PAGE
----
Experts from La Trobe University’s Centre for Alcohol and Policy Research have undertaken a longitudinal study of 775 participants, with six survey waves between April and December 2020, examining alcohol consumption in Victoria compared to the rest of Australia during the first year of the pandemic.
Among the results published in Drug and Alcohol Review yesterday, the researchers found that during the second lockdown in Victoria, there was no difference in changes in alcohol consumption between Victorians and those from other Australian states, despite only participants from Victoria being in lockdown.
The results also revealed that pandemic restrictions had a bigger impact on consumption in high-risk drinkers than low and moderate-risk drinkers.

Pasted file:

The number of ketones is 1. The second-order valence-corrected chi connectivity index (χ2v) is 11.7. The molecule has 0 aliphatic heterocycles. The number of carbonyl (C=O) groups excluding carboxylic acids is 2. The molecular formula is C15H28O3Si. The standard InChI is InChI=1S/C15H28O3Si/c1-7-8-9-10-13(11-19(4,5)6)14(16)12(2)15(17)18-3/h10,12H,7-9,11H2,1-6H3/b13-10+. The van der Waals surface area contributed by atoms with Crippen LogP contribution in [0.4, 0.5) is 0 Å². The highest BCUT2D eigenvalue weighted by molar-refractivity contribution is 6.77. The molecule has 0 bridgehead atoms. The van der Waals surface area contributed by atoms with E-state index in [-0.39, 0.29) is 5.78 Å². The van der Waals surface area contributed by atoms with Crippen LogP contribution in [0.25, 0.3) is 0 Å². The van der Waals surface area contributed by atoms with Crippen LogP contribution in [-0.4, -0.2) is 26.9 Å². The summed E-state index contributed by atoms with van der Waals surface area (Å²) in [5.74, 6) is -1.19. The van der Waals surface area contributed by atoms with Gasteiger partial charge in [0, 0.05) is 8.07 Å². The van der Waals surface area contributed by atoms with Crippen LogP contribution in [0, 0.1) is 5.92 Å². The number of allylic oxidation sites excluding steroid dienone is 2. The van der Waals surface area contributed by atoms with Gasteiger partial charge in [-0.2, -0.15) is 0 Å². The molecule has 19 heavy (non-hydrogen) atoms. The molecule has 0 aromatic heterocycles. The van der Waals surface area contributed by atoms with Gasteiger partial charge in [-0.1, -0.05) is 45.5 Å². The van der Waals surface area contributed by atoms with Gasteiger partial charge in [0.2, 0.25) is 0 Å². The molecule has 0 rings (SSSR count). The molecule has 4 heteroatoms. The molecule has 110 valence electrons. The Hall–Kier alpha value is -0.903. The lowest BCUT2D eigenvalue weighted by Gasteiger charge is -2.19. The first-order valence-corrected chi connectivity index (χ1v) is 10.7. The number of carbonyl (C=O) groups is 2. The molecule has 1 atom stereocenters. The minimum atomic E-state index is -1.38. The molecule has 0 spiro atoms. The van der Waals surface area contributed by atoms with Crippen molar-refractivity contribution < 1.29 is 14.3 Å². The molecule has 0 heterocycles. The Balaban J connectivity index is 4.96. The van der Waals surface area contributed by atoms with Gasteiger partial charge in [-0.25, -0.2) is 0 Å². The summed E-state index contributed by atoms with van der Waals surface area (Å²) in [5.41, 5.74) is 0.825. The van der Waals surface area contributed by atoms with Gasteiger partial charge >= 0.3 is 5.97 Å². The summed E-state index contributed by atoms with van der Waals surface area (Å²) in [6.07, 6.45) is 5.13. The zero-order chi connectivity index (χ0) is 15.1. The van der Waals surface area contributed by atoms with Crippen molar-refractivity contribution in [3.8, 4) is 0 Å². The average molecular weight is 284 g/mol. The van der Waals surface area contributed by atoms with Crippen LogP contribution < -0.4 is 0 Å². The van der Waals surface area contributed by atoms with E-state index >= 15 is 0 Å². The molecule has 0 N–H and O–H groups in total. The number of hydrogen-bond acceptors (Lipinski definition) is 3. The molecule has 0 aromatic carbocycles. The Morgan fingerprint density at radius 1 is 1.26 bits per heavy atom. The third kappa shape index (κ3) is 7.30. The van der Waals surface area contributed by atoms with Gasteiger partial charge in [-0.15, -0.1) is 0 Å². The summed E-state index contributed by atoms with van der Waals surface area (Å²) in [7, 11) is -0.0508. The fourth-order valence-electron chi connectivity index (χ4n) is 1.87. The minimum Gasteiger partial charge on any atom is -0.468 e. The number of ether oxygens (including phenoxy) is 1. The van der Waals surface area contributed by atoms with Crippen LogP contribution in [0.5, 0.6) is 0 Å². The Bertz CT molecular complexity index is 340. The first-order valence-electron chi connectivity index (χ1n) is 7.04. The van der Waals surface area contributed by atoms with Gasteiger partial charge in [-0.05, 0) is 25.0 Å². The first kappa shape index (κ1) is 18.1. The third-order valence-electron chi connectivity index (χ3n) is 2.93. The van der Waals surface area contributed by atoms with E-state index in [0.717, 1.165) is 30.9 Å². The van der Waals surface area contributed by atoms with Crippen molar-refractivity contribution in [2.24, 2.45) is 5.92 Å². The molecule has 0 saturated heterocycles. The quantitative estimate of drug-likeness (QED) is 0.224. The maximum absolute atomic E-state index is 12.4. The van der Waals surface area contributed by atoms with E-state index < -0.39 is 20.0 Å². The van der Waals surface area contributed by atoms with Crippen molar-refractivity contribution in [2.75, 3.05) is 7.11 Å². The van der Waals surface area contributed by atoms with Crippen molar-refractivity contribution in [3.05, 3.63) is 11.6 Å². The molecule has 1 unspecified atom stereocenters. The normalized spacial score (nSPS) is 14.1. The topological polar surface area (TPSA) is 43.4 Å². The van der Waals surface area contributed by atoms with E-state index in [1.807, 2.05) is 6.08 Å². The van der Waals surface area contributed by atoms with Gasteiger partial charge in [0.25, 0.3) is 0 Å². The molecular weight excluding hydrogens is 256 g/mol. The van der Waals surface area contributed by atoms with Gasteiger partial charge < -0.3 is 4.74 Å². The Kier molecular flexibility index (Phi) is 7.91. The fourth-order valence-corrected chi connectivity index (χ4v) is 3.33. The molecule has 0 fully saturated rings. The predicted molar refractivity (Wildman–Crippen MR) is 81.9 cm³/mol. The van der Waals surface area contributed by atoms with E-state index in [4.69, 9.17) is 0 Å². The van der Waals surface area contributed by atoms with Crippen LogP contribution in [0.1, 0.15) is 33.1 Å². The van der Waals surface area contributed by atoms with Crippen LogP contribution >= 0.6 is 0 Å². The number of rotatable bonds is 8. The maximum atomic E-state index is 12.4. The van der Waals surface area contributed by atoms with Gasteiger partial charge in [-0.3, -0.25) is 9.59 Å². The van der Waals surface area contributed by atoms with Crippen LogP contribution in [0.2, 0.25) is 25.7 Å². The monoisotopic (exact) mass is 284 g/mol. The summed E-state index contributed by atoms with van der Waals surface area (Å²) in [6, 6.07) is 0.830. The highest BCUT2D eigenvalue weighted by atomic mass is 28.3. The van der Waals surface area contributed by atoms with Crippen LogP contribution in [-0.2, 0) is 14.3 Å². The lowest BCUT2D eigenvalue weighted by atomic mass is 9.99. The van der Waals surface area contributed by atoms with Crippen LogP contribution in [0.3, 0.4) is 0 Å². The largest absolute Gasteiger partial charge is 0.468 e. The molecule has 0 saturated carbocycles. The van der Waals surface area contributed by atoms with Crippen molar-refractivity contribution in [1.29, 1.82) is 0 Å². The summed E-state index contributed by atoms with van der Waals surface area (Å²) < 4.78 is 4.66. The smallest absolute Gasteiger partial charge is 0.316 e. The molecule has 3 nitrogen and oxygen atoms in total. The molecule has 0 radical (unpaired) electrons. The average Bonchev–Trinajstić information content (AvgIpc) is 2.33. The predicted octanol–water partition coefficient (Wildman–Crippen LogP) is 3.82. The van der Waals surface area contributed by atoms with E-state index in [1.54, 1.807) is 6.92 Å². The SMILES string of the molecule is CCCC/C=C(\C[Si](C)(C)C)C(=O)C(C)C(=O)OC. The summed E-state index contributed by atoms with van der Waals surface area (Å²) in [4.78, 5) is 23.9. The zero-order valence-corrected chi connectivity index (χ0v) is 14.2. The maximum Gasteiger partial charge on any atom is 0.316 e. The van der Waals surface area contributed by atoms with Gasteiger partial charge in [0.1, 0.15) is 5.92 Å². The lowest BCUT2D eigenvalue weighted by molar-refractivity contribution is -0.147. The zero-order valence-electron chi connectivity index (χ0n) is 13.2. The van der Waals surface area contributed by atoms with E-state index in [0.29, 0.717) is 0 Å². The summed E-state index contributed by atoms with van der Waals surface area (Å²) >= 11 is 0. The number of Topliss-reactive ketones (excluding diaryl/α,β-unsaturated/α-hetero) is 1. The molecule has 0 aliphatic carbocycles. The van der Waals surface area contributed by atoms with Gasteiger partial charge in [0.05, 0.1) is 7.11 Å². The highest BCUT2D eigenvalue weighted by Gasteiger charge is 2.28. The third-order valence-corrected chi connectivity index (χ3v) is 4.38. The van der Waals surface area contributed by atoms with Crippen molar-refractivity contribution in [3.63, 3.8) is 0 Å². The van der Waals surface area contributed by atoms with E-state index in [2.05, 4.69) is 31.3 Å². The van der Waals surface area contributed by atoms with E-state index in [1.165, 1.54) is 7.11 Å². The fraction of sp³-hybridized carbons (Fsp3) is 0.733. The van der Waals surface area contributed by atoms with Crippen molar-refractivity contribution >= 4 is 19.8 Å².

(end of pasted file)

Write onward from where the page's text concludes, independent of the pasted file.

Lead-author of the study, PhD student Yvette Mojica Perez from the Centre for Alcohol Policy Research at La Trobe University, explained that the study was one of the first of its kind.
“This is one of few Australian longitudinal studies that explored alcohol consumption throughout the first year of the pandemic. Interestingly, we found that participants in Victoria decreased their consumption during the first nationwide lockdown while participants from the rest of Australia reported no change in consumption compared to 2019.”
“The COVID-19 restrictions seemed to have had a bigger impact on high-risk drinkers who reported reducing their consumption, while consumption for the moderate and low risk drinkers remained relatively stable.”
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